Where the substrate is wetted as with dextrine adhesives, care in the choice of paper is necessary to ensure that an excessive amount of curl does not develop. When moisture is applied to paper it causes the fibres to swell more significantly in the CD and as more fibres tend to be oriented in the MD, the paper would tend to form a cylinder with its axis parallel to the MD – this type of curl is known as CD curl. It is necessary to use paper with a low MD/CD ratio, i.e. less MD orientation bias. As with all paper and board based packaging products, it is also important to ensure that flatness is maintained in printing, storage and end use at the packaging stage.

Some ungummed labels are applied to packaging without the use of adhesives, such as those tied on tags, and labels slipped on to the necks of bottles or otherwise clipped in place. These labels are often used with luxury food products, confectionery and drinks.

Labels supplied on reels with the adhesive already in place are referred to as being self-adhesive or pressure sensitive. As the adhesive is tacky, the label stock is combined with a backing or carrier web during manufacture. The backing web comprises either glassine or bleached kraft with a siliconised surface in contact with the adhesive. The label profile is cut on the backing web; this requires a very precise control of the cutting process, since whilst the label perimeter must be cleanly cut the backing web must remain undamaged. At the point of application the label leaves the backing web, and the skeletal waste label stock and the carrier web are reeled up.

In terms of packing line speeds, self adhesive labels can be used over a very wide range from semi-automatic manually assisted lines running up to 30 units per minute to automatic lines that can be designed to run at speeds from 60 to 600 per minute. Another advantage of these labels is that changing over from one label to another on the packing line is easy.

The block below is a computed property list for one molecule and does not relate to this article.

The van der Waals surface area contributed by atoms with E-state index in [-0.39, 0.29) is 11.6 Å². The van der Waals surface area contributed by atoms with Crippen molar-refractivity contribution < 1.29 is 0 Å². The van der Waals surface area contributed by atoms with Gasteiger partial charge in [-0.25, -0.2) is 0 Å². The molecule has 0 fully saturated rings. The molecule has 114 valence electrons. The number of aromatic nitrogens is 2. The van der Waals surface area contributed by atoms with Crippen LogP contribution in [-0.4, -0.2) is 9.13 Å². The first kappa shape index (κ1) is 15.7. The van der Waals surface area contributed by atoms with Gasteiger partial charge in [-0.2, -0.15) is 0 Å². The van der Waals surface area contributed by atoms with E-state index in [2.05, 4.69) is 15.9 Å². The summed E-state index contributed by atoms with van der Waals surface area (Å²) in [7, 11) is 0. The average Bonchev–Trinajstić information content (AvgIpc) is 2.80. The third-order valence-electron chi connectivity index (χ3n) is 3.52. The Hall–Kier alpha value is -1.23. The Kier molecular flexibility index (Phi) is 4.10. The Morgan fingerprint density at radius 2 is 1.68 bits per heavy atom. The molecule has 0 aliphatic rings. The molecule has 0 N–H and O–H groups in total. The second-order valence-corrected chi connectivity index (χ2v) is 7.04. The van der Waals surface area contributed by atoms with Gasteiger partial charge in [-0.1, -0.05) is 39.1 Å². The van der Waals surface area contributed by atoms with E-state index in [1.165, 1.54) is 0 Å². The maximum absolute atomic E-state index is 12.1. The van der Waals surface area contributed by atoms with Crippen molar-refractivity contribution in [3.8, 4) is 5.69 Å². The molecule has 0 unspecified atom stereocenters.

The adhesive coating on self adhesive labels must be chosen to meet functional needs, such as whether the label is to be permanent or removable, and whether there are extremes of temperature involved, e.g. frozen food storage.

Paper or paperboard in-mould labels are associated with plastic packs where the label is inserted into the tooling of an injection moulding, blow moulding or thermoforming. In-mould labels require a heat sealable coating on the reverse side, which is compatible with the plastic being used for the container so that the label fuses with the container during the forming process. There are several advantages possible with in-mould labelling. Firstly, a high quality printed image can be achieved more cost effectively than can be achieved by direct printing on round straight sided, tapered or otherwise-shaped containers. Secondly, where the product requires high barrier properties, labels based on laminates of paper or paperboard to aluminium foil can give the required protection. Thirdly, with some designs of in-mould labelled container the weight of plastic used can be reduced whilst maintaining product protection and container compression strength.